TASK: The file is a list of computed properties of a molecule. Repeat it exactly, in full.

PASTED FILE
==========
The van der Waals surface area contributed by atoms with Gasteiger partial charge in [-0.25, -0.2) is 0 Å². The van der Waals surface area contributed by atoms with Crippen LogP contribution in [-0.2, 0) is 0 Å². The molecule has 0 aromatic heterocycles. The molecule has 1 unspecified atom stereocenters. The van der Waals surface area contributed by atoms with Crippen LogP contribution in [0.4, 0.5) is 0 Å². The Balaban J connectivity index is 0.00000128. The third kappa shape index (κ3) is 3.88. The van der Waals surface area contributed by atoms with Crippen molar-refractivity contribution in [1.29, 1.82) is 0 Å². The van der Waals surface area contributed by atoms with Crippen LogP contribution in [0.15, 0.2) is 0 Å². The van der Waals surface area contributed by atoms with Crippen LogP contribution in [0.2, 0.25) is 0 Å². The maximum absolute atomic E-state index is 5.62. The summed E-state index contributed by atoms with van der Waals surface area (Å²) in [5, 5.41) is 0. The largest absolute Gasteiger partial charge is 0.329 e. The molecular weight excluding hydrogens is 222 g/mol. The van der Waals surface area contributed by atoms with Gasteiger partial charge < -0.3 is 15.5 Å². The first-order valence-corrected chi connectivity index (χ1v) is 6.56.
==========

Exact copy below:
The van der Waals surface area contributed by atoms with Gasteiger partial charge in [-0.25, -0.2) is 0 Å². The van der Waals surface area contributed by atoms with Crippen LogP contribution in [-0.2, 0) is 0 Å². The molecule has 0 aromatic heterocycles. The molecule has 1 unspecified atom stereocenters. The van der Waals surface area contributed by atoms with Crippen LogP contribution in [0.4, 0.5) is 0 Å². The Balaban J connectivity index is 0.00000128. The third kappa shape index (κ3) is 3.88. The van der Waals surface area contributed by atoms with Crippen molar-refractivity contribution in [1.29, 1.82) is 0 Å². The van der Waals surface area contributed by atoms with Crippen LogP contribution in [0.15, 0.2) is 0 Å². The van der Waals surface area contributed by atoms with Crippen LogP contribution in [0.2, 0.25) is 0 Å². The maximum absolute atomic E-state index is 5.62. The summed E-state index contributed by atoms with van der Waals surface area (Å²) in [5, 5.41) is 0. The largest absolute Gasteiger partial charge is 0.329 e. The molecular weight excluding hydrogens is 222 g/mol. The van der Waals surface area contributed by atoms with Gasteiger partial charge < -0.3 is 15.5 Å². The first-order valence-corrected chi connectivity index (χ1v) is 6.56.